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Chapters:

0:00 - Intro with Joanna Junak

0:26 - Will Godfrey discusses divisions between tobacco harm reduction and the wider harm reduction community

2:06 - How do traditional harm reductionists view tobacco harm reduction?

4:30 - Can the harm reduction movement be unified?

5:31 - Closing remarks


Transcription:

Joanna: Hello and welcome. I'm Joanna Junak and this is GFN News on GFN.TV. In today's program Will Godfrey of Filter will discuss questions around the integration of tobacco harm reduction in the wider movement. Hi Will. First of all, why do we even need to be having this conversation? Why isn't THR fully integrated with the rest of the harm reduction?


Will: Well, there are plenty of people working for both THR and harm reduction for other drugs, but there are also divisions. At Filter, We've reported, for example, on syringe programs with antivaping policies. And in terms of organizations and events, there's a persisting sense that the two remain siloed. Among many reasons, is simply a question of turf in that many organizations focus on specific subjects and not others. Harm reductionists, very understandably give emphasis to the criminalization of drug use, which has not traditionally included nicotine, even if recent vape bans are beginning to change that. And although more deaths are linked with smoking than with the use of any other drug, the sheer immediacy of overdose deaths keeps those vital prevention efforts at the front of harm reduction mines. The turf divide has also been exacerbated in recent years by increased Bloomberg funding for harm reduction organizations, which comes with antivaping strings attached. Another factor is certainly the presence of industry in producing and promoting THR products. Of course, the pharma industry makes naloxone, buprenorphine and much more for use in other harm reduction, and that doesn't stop people from supporting it. But as we know, the tobacco industry has a uniquely bad reputation. Neither does the marketled nature of much THR play particularly well with the predominantly leftwing harm reduction movement.


Joanna: Filter recently published an article related to these questions. Can you tell us about that?


Will: Yes. Kevin Garcia conducted interviews with attendees at the 13th National Harm Reduction Conference, which was held in Puerto Rico last month. Significantly, the conference concluded a panel on THR in which Kevin and Filters Helen Redmond, among others, participated. Kevin's conversations showed that harm reductionists are not immune to the misinformation. One person who vapes himself said he didn't know if popcorn lung was a real thing. Another admitted, I think I had succumbed to some of the misinformation about vapes, and I did agree to this idea that this is Big Tobacco's way of getting a new generation hooked. But the harm reductionists were happy to acknowledge what they didn't know about THR science, which is always a good starting point. They acknowledged, too, how smoking hasn't been prioritized by the harm reduction movement, citing reasons like the instinct to focus on shorter term harms and the fact that people who use some banned drugs face even greater stigma than people who smoke. The panel clearly got some people thinking. I have a lot of clients who switch over to vaping instead of smoking cigarettes, said one person who works at a harm reduction program in Michigan. After the talk, it made so much more sense as to why THR is very squarely within the realm of harm reduction, said Dan Coello of Next Distro: an organization that distributes vital supplies like naloxone and syringes. Finally, a number of the harm reductionists expressed real enthusiasm for thinking how to integrate THR into their work. I feel like THR has to be taken more seriously amongst the HR community, said Presto Crespo, who also works for Next. For me, I just totally forgot that nicotine is a drug, and if it's a drug, there are HR tactics that can be used. What we can start doing is just linking up these two kind of separate worlds, said Coello. I think that solid communication needs to be there. We already know and understand how to communicate with people who use drugs, he continued. And communicating with people who use tobacco is something we can very much pivot into. I personally want to learn more and better understand THR. I'm hopeful in the future Next can play a role.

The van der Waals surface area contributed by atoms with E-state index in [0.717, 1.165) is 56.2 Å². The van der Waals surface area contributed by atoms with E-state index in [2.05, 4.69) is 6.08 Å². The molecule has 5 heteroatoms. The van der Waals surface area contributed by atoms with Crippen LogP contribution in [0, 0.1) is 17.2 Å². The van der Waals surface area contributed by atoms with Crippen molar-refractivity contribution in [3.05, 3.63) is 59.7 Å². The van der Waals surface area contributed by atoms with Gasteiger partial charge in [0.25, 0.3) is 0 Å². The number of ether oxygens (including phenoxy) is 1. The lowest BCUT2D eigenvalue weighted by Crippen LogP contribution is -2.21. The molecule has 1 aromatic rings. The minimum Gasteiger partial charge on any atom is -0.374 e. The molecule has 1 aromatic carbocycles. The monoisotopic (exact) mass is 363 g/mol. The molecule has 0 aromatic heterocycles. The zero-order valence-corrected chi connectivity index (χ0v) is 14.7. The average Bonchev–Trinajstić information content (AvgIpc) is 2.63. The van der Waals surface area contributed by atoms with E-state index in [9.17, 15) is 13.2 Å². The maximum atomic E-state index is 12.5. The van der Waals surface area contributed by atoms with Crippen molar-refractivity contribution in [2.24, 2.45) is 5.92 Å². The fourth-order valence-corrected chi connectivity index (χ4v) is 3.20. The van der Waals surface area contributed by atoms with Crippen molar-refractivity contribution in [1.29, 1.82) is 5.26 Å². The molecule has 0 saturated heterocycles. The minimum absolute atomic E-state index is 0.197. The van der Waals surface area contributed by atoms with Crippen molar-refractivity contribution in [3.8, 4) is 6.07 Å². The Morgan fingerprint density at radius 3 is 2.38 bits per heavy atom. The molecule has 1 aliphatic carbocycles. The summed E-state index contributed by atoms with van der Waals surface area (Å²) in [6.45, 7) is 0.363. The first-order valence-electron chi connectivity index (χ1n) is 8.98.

Joanna: Are you optimistic that these two branches of the harm reduction movement can better align?


Will: Ultimately, yes, I am. Through my work, I've encountered growing numbers of people in the wider harm reduction movement beginning to express more interest in THR. The barriers like the Bloomberg funding are real, but harm reductionists are people who believe in evidence and compassion for people experiencing drugrelated harms of any kind is not a finite resource. Harm reductionists are determined to save lives, of course, they also fight for social justice and when THR benefits, disproportionately marginalized populations who smoke, high rates of smoking among people who use banned drugs being one example, then that's a clear area of compatibility. THR people could sometimes deploy better messaging to reach other harm reductionists, I feel. But uniting the harm reduction movements has to be a winning cause.


Joanna: Thank you Will. That's all for today. Tune in next time here on GFN.TV or on our new podcast. You can also find transcriptions of each episode on the GFN.TV website. Thanks for watching or listening. See you next time.